Tuesday, July 21, 2015

Interview: Jeremy Pinnell Tells His Stories

Last month, I received an email regarding a man from Ohio and Kentucky.

Still my grasp of geography confuses me as to how these states touch. Please don't point me towards a map and attempt to dispel my ignorance on this one.

The email said something to the effect of I know you're not too big on country, but would appreciate if you could give this one a listen.

The email went on to explain how Pinnell lived in both Ohio and Kentucky. He'd gone through some rough patches in his life, but what struck me was how honest he was about his life in his songs. Further emails told me that he won't talk about these periods in his life.

He'll only sing about them. He's given us a window into his life and his experiences. Here's what he had to tell me about OH/KY.

Glacially Musical: Let's start off pretty simply and easy. Tell me about yourself and your musical influences.

Jeremy Pinnell:  I grew up in Northern Kentucky and most of my influences came from church.

GM: Your album, musically, is classic country, but your vocals don't fit the standard mold. Where do you think your style comes from?

JP: I'm trying not to sound like an asshole, I listen to such a different variety of music that it is hard to pinpoint one style. 

I know I'm definitely not doing anything that no ones ever done.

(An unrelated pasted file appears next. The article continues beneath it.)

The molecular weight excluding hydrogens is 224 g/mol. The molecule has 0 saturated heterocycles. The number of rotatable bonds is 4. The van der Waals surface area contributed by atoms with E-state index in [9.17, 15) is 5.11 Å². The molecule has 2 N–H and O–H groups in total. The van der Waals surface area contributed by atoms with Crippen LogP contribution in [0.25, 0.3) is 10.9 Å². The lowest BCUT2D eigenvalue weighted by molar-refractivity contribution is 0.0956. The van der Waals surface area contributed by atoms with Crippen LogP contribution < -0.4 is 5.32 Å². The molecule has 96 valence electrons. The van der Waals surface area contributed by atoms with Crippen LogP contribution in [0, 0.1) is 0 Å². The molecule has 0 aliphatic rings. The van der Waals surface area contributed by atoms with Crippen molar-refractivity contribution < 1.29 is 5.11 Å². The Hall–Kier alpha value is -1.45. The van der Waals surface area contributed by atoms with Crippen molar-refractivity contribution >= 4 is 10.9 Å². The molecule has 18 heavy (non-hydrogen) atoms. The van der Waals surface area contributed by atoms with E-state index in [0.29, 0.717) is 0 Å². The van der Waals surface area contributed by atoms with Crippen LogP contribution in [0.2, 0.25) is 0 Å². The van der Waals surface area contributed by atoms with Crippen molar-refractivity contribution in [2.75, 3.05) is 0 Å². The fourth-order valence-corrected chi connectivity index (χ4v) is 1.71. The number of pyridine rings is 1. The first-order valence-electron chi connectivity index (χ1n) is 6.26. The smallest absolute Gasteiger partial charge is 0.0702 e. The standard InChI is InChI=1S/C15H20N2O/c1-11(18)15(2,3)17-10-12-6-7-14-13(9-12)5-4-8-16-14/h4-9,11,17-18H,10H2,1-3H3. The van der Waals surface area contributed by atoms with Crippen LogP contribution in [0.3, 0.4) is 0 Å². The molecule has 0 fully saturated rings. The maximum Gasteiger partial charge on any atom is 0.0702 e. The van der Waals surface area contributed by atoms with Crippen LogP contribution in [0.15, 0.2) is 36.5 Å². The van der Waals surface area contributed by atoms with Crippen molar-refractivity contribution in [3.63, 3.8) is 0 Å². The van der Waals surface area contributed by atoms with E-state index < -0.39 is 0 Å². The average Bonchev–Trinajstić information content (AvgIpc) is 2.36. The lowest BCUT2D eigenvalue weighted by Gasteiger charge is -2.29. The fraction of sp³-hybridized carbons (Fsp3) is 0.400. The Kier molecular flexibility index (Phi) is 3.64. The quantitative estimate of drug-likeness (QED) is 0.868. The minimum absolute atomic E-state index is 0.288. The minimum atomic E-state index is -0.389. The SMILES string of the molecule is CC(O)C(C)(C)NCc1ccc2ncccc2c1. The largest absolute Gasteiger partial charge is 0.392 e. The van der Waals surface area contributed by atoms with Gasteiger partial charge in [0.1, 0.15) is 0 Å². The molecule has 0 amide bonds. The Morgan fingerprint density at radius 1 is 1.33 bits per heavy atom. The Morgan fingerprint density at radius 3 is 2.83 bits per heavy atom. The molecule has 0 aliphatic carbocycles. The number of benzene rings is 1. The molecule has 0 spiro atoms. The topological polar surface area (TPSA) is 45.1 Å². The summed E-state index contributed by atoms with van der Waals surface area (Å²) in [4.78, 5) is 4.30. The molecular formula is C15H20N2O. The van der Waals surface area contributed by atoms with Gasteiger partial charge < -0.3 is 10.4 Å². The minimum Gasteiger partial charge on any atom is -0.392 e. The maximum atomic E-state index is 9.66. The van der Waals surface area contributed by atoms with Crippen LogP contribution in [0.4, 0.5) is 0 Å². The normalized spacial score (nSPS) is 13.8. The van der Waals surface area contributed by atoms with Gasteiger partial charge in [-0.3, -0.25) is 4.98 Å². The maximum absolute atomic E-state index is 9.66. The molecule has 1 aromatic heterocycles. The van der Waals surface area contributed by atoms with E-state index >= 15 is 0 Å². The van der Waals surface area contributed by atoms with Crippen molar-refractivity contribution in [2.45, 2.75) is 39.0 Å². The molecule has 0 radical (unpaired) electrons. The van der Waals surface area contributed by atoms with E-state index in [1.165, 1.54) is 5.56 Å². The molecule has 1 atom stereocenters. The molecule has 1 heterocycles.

GM: I called "OH/KY" a concept album, would you agree with me? Granted I meant it in the loosest sense of the term..haha.

JP: I didn't even think of the album that way. 

It's just a bunch of songs from a period of hard luck to the beginning of a rebirth. I'm looking toward moving forward.

GM: The songs are under a grey cloud. Could you write a happy tune about coming home, like Johnny Cash's "Hey Porter?"

JP: A man suggested I write about something different which is strange to me. I recently began writing about the life I am blessed with today. 

Something has taken place. 

GM: How much of the guitar on the album is you and where did you learn to play?

JP: I played acoustic on the entire album. I enjoy the writing more. My father taught me a little and always encouraged me. 

GM: I was once told to manage my personal demons by keeping a journal. Write it down in order to let it go. Did you find that to be a good way of letting go of your past?

JP:  I write every night to review my behavior. To see how I am treating others. 

Am I being helpful? Did I not treat people right? 

These are the things that help me move forward. It's not easy for a guy like me. 

GM: Do you think you have it in you to write fictitious song?

JP:  I guess I could? 

A man once said that experience is a thing of supreme value in life. I've always said that if you were honest people could tell,

That's where you connect. 

GM: What is your overall message on this record?

JP: I don't know about a message but I'm looking forward and I want to move forward and be there for my family. 

GM: When the last song plays, the final chords ringing in our ears, what do you hope we took away from your music?

JP: I hope you heard the truth about what I was. 

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